The cycle begins again – like every year, the tabloids have been full of stories in the last few weeks, covering tales of drunken Freshers’ fouling the streets and generally embarrassing themselves.

Articles like these clearly disapprove of the behaviour of Freshers’. They infer a sense that drunken A&E visits are the norm, and that all young students are drinking recklessly and dangerously.

As students, we know this is not the case. Fortunately, most people don’t drink enough during fresher’s to require hospitalisation. Even if we did, I doubt the disdain of tabloid journalists and their readers would go very far in aiding the problem.

“The behaviour of newly legal drinkers is a result of the binge drinking culture in Britain that spans generations”

Because, in fact, the heavy drinking is not a fresher’s week phenomenon, it’s a year round event. Arguably, the behaviour of newly legal drinkers is a result of the binge drinking culture in Britain that spans generations. Articles that cover Freshers’ week antics with no follow up and offering no insight into the behaviours of students are, quite frankly, a waste of time to read. All they add to the situation is a removed sense of self-righteousness, as if those who read and write the articles have never gone out, and never been young. If they aren’t going to offer new insight – what’s the point?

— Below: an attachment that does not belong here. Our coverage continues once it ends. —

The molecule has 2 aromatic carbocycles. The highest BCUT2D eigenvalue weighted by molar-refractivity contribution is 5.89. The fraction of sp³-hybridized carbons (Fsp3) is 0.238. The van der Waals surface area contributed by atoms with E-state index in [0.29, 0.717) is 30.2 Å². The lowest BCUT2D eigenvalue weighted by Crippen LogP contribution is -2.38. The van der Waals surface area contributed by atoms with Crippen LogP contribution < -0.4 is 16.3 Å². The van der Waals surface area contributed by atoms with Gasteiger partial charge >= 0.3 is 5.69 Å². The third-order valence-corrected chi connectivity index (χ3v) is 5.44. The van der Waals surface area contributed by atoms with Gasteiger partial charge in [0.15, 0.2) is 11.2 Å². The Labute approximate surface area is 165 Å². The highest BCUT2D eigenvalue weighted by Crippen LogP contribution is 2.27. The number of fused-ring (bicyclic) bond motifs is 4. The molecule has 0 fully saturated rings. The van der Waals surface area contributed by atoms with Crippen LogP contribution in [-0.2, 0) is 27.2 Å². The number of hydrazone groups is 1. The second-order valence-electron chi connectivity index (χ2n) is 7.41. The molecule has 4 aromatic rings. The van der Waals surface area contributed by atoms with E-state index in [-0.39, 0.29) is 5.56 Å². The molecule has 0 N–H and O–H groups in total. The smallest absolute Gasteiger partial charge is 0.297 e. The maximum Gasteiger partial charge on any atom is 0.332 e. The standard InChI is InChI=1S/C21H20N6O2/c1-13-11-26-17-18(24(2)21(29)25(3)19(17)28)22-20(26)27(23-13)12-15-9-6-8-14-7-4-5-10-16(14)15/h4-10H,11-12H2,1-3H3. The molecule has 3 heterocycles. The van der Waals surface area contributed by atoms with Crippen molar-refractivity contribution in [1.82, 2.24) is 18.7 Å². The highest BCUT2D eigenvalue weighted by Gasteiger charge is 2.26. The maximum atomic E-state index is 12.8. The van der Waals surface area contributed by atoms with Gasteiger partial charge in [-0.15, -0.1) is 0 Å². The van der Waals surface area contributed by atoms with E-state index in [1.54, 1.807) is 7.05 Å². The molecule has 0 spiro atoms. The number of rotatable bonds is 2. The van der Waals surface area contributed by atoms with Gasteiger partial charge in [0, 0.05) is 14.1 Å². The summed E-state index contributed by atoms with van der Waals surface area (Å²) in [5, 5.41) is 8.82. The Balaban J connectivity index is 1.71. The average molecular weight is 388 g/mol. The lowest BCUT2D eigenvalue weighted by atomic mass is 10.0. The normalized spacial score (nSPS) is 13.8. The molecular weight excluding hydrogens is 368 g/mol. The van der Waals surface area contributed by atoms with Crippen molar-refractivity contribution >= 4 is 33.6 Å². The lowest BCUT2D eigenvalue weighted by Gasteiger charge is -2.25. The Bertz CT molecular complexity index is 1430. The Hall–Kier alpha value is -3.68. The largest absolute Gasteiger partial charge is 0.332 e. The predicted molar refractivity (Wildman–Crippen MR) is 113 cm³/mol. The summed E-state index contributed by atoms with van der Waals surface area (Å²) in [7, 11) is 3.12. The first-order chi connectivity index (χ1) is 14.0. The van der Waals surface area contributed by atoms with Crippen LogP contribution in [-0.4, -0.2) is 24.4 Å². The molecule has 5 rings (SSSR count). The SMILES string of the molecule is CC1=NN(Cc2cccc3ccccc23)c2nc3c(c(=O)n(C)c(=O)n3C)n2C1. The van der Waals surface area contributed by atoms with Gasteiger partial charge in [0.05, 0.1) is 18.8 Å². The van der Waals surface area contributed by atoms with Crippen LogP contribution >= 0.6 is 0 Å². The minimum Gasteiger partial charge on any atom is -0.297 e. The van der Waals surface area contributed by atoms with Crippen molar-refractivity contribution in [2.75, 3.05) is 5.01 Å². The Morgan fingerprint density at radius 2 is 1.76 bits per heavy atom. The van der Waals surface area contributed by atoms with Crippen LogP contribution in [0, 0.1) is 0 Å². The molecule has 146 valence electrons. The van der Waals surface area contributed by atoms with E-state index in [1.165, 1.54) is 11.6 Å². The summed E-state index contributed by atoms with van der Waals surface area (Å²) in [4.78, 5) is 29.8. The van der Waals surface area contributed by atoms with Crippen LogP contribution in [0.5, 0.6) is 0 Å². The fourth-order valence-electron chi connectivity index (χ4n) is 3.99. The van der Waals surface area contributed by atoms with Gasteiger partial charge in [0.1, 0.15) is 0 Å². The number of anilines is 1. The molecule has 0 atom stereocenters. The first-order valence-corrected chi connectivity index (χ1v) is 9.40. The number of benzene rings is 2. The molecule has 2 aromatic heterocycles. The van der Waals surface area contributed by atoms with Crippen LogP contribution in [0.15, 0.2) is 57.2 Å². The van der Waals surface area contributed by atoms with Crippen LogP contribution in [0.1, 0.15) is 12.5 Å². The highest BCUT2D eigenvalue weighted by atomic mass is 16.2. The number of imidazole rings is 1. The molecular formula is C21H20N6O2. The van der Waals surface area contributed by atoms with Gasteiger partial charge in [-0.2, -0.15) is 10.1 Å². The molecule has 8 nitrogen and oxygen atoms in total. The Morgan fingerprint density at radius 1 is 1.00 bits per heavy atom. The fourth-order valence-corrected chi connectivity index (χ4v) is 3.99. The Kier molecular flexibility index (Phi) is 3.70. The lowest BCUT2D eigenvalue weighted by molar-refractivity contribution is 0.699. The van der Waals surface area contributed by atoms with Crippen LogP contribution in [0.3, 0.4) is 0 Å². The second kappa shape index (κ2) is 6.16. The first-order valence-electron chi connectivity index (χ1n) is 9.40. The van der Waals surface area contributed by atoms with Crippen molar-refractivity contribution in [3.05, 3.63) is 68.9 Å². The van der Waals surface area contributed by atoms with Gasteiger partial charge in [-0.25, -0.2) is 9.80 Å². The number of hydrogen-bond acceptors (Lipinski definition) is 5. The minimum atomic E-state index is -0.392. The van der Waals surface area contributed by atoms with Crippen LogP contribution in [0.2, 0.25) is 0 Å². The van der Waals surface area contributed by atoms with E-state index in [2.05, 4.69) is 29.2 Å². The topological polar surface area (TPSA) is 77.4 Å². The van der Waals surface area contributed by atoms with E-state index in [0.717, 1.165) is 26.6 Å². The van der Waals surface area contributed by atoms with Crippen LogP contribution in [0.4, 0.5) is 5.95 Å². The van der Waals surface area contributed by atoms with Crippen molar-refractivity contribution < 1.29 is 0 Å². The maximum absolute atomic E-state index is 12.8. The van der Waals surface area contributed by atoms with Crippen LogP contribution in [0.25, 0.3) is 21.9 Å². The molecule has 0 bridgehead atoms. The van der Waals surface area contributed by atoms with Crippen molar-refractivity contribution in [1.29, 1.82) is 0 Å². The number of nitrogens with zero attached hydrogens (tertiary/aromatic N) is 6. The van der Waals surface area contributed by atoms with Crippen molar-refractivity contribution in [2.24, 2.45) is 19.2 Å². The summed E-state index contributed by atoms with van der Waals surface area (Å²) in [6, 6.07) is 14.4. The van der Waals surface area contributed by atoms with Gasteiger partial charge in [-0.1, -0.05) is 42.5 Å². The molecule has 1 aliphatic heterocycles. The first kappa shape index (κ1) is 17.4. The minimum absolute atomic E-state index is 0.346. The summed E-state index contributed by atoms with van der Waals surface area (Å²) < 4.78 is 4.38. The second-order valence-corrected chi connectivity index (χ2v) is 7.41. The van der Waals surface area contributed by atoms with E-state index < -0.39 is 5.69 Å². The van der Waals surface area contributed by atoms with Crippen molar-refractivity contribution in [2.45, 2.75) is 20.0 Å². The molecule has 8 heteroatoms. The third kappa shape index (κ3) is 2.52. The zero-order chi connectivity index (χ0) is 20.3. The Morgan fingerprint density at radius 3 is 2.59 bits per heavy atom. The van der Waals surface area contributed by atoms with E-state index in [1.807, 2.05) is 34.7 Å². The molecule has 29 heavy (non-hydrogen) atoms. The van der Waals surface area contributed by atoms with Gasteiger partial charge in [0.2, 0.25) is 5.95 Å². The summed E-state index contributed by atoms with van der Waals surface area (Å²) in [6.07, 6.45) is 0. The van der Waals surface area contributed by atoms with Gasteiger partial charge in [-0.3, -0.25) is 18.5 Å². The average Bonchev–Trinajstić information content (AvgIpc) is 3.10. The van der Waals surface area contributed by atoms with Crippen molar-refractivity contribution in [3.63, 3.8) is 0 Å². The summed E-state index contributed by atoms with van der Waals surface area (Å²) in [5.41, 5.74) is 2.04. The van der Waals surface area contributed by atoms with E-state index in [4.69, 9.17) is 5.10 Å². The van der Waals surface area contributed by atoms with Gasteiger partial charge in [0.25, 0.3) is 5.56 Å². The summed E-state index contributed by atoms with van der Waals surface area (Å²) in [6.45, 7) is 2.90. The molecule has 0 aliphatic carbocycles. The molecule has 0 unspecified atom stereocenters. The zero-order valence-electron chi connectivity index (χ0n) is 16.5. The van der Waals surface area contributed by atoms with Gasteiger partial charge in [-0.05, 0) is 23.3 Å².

“It seems that newspapers pursue the student population because we are an easy target”

While there are probably cases of drunken students causing disruption in and around Nottingham, articles like those I’ve mentioned often create an image of entire universities drinking and partying, as if their degree depended on it. While there are some pretty huge (and fun) events going on throughout the year, these remain optional. A group of young people choosing – or not choosing – to drink and go out is hardly newsworthy, as countless people in Britain go out for drinks every day. It seems that newspapers pursue the student population because we are an easy target. We’re a group whose habits are difficult to explain as journalists fail to acknowledge the decades of party culture in the UK, which normalises our behaviour.

I would argue the serious and problematic drinking habits of a minority of students are down to lack of health awareness and personal circumstances. It’s entirely incorrect for tabloids to demonise our entire demographic based on a few club nights, and the omission of drinking habits across the country.

Jo Ralphs

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